The search for practical examples of ‘co-production’

Increasingly, we talk about designing and delivering services through ‘co-production’. But what does this mean in practical terms? We’ve been working with a range of partners to develop an event to provide clear examples of good practice in ‘co-production’.

Co-production is about changing the relationship between those who deliver and those who use services. It is about re-shaping how you design, plan and deliver services, but doing this alongside members of the public.

Sometimes, public services will steam ahead with developing new services and land up with a list of formal services into which they shoehorn the public. Members of the public are frustrated that their local authority offers services that are seen as wasteful and don’t offer simple things that they truly need. Many public services are still delivered from the perspective of single service deliverers. The leads to citizens experiencing multiple, fragmented approaches that can result in:

  • Contradictory and conflicting interventions;
  • Poor outcomes for the service user; and
  • A waste of valuable resources and poor value for money.

For anyone interested in other practical good practice examples of co-production, you could start with these two useful collections of case studies:

We searched for specific examples of organisations working closely with the public to develop services that they actually need. Although the Cardiff event is fully booked (with places available in North Wales), you will be able to find all these good practice presentations on our website after the event.

Professor Tony Bovaird, Birmingham University, is our first speaker, who will look at practical examples of co-producing public outcomes that really matter:

We then found four great workshops:

  • Kerrine Phillips, Cardiff Third Sector Council, will talk about the Co-Creating Healthy Change portfolio of projects;
  • Simon Pickthall, Vanguard, will talk about practical examples of radically re-shaping services at a locality level;
  • Sally Church, Torfaen Leisure Trust and Jon Argent, GLL, will give a practical example of the role social enterprises can play in re-shaping services with the public; and
  • Alan Armstrong, Barod CIC, will run a practical workshop looking at power, control and clear information while working with the public.

Barod CIC will also be demonstrating a really practical example of how to work with the public on changing services – the Whispering Service. Barod specialise in making information easier to understand, and making meetings and events more inclusive. The Whispering Service is a simultaneous translation from “conference speak” into clear, everyday words. How do you ‘co-produce’ services with the public when you work with language and processes some may not understand?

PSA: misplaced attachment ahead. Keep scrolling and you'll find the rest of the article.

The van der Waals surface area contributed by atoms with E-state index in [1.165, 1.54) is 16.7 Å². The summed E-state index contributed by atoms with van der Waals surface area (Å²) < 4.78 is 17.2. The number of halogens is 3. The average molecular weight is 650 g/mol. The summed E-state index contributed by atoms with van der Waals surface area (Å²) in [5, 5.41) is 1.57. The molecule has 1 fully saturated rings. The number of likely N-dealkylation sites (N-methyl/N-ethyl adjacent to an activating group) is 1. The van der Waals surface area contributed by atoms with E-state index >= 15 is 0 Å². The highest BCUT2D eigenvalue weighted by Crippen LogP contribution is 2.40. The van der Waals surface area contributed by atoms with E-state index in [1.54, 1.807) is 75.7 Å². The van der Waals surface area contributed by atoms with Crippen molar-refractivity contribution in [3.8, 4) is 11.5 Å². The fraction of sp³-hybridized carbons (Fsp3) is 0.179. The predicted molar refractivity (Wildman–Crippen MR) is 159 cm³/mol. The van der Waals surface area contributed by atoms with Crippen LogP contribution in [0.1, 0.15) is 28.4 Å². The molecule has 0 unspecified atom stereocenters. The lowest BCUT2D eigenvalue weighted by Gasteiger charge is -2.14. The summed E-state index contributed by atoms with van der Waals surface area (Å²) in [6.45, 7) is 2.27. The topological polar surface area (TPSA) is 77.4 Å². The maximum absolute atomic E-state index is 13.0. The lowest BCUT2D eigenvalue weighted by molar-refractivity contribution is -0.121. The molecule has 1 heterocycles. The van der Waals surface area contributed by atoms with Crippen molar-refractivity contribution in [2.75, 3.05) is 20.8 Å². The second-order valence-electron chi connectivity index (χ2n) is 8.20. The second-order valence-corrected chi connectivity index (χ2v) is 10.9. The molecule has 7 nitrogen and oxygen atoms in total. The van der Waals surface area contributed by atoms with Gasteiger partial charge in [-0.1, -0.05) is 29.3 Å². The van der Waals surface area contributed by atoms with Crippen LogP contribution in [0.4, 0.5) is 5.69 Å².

For the next two weeks, we’ll be sharing a few blogs from these speakers, sharing their own experiences. We’ll also be sharing a whole bunch of links to other useful websites, case studies and resources on Twitter #ReshapeServices. You can also follow this hashtag to get involved in the conversation during our Re-Shaping Services with the Public seminar.

2 thoughts on “The search for practical examples of ‘co-production’

  1. Tom Haslam

    A great topic, very timely. Daily I see public services presented in ways that force citizens to navigate their way around the system. In many cases this assumes that citizens have a good understanding of ‘government’. We know this isn’t true, and should it be anyway? Do banks and online retailers force customers to act in this way? There is emerging evidence that private sector provision is raising citizens’ expectations of public services. There is some large scale change underway like .GOV in the UK and a similar exercise here in NZ. The two teams behind this are cooperating internationally. But new thinking needs to be much more widespread, hence the work that your post refers to. The time is ripe for service providers to redesign their services around the customer. This will involve cooperation and co-production. Redesign should result in a system that navigates for citizens in a seamless and unseen way. But the starting point to any improvement in this area must be to start from the customer’s viewpoint.

    1. Good Practice Exchange

      Thanks for your comment Tom – that’s a great point about how online retailers interact with their customers. Do you have a link to the work that’s happening in NZ so we can share it?

      Thanks again and have a good day,



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